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Ask Ellie: In estranged families, grandparents, grandkids suffer terrible loss

An online search of estranged grandparent groups can also provide information, tools and resources to help
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Advice columnist Ellie Tesher.

Dear Ellie: My wife and I are a retired couple who’ve raised two successful, self-sufficient sons. Both are secure in their professions, homeowners paying their way and not depending on us.

Unfortunately, one of our sons has decided to abandon us and wants no contact. Even more heartbreaking, his children are both under age 15, and are also not allowed contact with us.

We were told this past year that we’re not allowed to visit sporting events, celebrate milestones, birthdays or ask questions about them. We only see snippets of their lives through social media.

We’ve always been there for them and supported them emotionally, giving some financial help in the beginning.

This son has also had no relationship with his sibling for over four years. We’ve tried to respect his wishes by staying silent, only sending anniversary/birthday cards.

How can we end the pain of no contact? We feel like half our family has died with no way to grieve.

Heartbroken Parents/Grandparents

Your mental and emotional pain are immediately understandable, yet nothing about your one son’s demands for ending contact are explained by neither you nor him.

However, you and your wife are not alone in this situation. Organizations such as Alienated Grandparents Anonymous, Inc. (AGA) support affected grandparents and claim that “many thousands of grandparents” have experienced estrangement.

Note: AGA Canada, founded in 2011, is a peer-support group for grandparents and parents alienated by their children.

Your son and his wife apparently haven’t shared, nor have you disclosed, their perceptions, attitudes, past resentments, etc.

I suggest you carefully consider two proactive choices: 1): You consistently send “permitted” cards on occasions to show the children and their parents that you’re thinking of them and want to maintain contact.

OR 2): You become pro-active grandparents, and start by together seeking counselling advice to explore what may have happened in the past to affect your son’s hardline decision.

An online search of estranged grandparent groups can also provide information, tools and resources to help you choose your own response to your son and his wife.

Example: Some grandparents also seek legal advice on learning their “rights” to access and family visits with their grandkids. But, if the legal approach is too combative, the goal of better family relations becomes harder to reach.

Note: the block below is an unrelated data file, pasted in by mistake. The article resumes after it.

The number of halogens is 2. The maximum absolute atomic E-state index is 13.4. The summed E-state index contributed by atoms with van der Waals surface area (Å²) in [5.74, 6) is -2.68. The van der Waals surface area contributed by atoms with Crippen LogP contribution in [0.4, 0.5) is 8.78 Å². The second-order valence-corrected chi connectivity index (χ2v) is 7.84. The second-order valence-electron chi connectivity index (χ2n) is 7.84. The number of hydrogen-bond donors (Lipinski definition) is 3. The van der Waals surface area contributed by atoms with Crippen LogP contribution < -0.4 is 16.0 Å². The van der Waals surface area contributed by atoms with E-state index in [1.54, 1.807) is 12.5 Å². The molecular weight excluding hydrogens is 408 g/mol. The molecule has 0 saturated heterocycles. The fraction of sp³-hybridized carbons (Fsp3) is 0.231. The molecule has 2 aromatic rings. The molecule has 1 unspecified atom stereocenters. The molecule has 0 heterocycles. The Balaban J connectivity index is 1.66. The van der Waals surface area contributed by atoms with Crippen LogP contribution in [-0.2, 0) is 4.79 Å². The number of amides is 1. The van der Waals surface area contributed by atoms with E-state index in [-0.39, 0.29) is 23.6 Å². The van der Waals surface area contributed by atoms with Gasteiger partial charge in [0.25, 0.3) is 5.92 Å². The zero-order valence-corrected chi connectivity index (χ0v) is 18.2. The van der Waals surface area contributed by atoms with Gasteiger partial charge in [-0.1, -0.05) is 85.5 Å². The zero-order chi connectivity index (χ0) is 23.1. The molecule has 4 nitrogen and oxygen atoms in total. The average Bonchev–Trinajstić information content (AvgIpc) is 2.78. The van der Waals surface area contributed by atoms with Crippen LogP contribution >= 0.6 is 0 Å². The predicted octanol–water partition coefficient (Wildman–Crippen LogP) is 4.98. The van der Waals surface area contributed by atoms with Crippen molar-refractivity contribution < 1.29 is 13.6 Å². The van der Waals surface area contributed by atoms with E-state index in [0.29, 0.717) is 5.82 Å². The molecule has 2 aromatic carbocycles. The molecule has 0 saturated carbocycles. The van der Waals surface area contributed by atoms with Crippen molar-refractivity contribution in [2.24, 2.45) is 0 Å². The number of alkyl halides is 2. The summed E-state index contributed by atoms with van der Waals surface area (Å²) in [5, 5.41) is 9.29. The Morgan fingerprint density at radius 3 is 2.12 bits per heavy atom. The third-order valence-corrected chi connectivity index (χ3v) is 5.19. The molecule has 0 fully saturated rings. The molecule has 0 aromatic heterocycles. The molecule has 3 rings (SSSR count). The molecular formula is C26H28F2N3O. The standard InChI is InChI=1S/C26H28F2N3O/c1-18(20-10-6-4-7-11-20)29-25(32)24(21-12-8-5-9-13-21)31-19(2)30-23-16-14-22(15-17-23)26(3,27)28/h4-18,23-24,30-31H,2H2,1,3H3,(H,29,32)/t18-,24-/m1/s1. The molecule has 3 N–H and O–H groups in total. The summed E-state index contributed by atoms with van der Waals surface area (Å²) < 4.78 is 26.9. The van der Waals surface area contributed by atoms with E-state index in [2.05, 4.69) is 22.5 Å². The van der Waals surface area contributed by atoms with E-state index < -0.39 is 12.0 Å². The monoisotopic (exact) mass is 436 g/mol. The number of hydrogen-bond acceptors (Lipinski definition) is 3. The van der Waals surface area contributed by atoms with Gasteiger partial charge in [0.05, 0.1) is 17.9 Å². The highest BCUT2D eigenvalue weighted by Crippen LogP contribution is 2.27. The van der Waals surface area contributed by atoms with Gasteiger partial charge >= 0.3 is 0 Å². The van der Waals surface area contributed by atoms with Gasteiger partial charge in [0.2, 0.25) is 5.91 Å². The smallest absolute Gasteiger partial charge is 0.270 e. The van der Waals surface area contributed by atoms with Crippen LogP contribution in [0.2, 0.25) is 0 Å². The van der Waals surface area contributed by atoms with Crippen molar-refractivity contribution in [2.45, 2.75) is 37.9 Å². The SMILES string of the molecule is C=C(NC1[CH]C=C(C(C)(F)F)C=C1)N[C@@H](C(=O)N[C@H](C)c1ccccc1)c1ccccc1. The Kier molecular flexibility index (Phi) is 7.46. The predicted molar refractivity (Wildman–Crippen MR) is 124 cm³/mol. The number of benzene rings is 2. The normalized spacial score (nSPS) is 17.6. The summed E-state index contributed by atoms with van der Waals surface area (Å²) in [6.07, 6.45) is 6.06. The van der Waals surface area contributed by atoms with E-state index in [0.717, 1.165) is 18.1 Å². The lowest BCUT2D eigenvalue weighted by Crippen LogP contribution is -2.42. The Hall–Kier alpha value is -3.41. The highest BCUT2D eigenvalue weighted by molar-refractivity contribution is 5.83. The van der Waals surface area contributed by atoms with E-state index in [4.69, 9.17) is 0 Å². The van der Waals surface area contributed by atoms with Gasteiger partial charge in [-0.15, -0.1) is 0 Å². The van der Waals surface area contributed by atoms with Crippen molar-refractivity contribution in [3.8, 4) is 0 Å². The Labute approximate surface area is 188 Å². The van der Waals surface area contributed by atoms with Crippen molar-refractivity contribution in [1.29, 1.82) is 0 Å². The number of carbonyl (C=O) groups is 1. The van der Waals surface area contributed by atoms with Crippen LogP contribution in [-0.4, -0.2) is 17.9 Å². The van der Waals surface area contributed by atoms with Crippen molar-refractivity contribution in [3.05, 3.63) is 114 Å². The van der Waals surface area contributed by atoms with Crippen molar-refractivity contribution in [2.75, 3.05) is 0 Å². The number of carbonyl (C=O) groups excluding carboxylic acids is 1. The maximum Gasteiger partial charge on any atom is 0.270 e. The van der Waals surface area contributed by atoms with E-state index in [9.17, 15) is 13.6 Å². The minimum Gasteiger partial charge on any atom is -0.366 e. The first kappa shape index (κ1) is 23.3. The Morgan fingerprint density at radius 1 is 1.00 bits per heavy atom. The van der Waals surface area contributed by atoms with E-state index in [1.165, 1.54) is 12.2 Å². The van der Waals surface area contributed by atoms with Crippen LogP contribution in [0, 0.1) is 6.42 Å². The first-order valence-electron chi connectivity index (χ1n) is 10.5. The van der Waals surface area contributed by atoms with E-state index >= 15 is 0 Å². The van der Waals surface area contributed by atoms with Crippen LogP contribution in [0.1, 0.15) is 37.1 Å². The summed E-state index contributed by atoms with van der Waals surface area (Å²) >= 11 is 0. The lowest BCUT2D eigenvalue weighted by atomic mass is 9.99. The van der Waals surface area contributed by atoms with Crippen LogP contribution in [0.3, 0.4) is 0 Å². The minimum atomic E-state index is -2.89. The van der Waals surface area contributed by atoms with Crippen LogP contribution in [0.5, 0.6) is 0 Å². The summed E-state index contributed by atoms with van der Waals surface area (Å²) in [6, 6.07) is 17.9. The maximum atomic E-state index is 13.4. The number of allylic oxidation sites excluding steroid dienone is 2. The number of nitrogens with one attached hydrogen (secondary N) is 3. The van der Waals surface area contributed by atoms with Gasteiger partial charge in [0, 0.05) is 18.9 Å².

The bottom line on estrangement in some families centres on the grandparents’ understanding where the toxicity exists or existed in the relationships.

It may be the son’s resentment of his older sibling, or his wife’s belief that they weren’t treated equally with financial help, or the children’s rapport encouraged only on her own parents’ side.

Whatever the negative trigger, you as elders can use your mature wisdom and compassion to let your teenage grandchildren feel loved — whether through the occasion cards, shared memory of activities together, interest in their projects, sports, etc.

Children feel when a grandparent’s love is unconditional.

FEEDBACK Regarding the toxic mother-in-law (Nov. 10):

Reader – “The daughter-in-law (DIL) could do more to help the situation. Every time the MIL complains about the other DIL, she could make a positive comment: “She really works hard with her children to teach them right from wrong.”

“If she feels that the MIL is also badmouthing her, she could approach her sister-in-law and comment that she’s in her corner.

“Or make only positive comments about one another when their MIL goes on her sour, negative rants.

“At the very least, they’ll be trying to do something loving and positive.”

Reader’s Commentary regarding the woman who loves her husband but loathes his attitude (Nov. 9):

“This woman should find a way of doing something concrete to express her own empathy for the Indigenous people or other people or groups who are suffering in their lives.

“The wife can do this through her own personal volunteer work, plus with some degree of political activism on her own part. She can also contribute to those in need through meaningful donations, and through offering her own friendship to affected persons, etc.

“However, merely instructing other people how to demonstrate correct beliefs, i.e., preaching, is the collective disease of our time and yet doesn’t offer any individual all that much hope for a better life.

“Also, leaving her insensitive husband won’t change his views — it will probably just solidify them — and, realistically, living on her own without her husband won’t help the Indigenous perople.”

Ellie’s tip of the day

Estranged families, and especially grandparents and grandchildren, experience the terrible loss of generational joy in each other’s love.

Send relationship questions to ellie@thestar.ca.

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